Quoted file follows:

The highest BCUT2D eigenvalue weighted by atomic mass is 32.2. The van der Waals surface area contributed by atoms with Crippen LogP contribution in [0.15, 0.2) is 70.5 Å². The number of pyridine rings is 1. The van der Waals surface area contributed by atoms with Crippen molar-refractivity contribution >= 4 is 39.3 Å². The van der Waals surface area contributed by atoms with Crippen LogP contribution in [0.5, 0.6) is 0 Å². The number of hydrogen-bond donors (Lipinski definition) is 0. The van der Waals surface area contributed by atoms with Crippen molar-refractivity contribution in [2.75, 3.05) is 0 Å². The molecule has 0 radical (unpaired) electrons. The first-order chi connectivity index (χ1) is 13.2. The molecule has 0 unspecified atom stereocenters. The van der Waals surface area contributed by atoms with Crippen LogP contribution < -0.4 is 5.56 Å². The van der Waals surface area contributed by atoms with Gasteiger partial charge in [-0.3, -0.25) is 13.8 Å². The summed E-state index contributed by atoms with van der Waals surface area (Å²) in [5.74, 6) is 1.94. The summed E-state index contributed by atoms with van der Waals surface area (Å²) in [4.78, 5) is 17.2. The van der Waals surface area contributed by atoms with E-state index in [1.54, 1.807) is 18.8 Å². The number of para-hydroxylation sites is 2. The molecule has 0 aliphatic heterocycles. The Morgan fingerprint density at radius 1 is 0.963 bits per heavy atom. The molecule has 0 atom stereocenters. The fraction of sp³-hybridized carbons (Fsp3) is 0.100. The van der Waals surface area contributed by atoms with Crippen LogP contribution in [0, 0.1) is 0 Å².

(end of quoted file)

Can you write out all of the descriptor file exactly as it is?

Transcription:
The highest BCUT2D eigenvalue weighted by atomic mass is 32.2. The van der Waals surface area contributed by atoms with Crippen LogP contribution in [0.15, 0.2) is 70.5 Å². The number of pyridine rings is 1. The van der Waals surface area contributed by atoms with Crippen molar-refractivity contribution >= 4 is 39.3 Å². The van der Waals surface area contributed by atoms with Crippen LogP contribution in [0.5, 0.6) is 0 Å². The number of hydrogen-bond donors (Lipinski definition) is 0. The van der Waals surface area contributed by atoms with Crippen molar-refractivity contribution in [2.75, 3.05) is 0 Å². The molecule has 0 radical (unpaired) electrons. The first-order chi connectivity index (χ1) is 13.2. The molecule has 0 unspecified atom stereocenters. The van der Waals surface area contributed by atoms with Crippen LogP contribution < -0.4 is 5.56 Å². The van der Waals surface area contributed by atoms with Gasteiger partial charge in [-0.3, -0.25) is 13.8 Å². The summed E-state index contributed by atoms with van der Waals surface area (Å²) in [5.74, 6) is 1.94. The summed E-state index contributed by atoms with van der Waals surface area (Å²) in [4.78, 5) is 17.2. The van der Waals surface area contributed by atoms with E-state index in [1.54, 1.807) is 18.8 Å². The number of para-hydroxylation sites is 2. The molecule has 0 aliphatic heterocycles. The Morgan fingerprint density at radius 1 is 0.963 bits per heavy atom. The molecule has 0 atom stereocenters. The fraction of sp³-hybridized carbons (Fsp3) is 0.100. The van der Waals surface area contributed by atoms with Crippen LogP contribution in [0, 0.1) is 0 Å².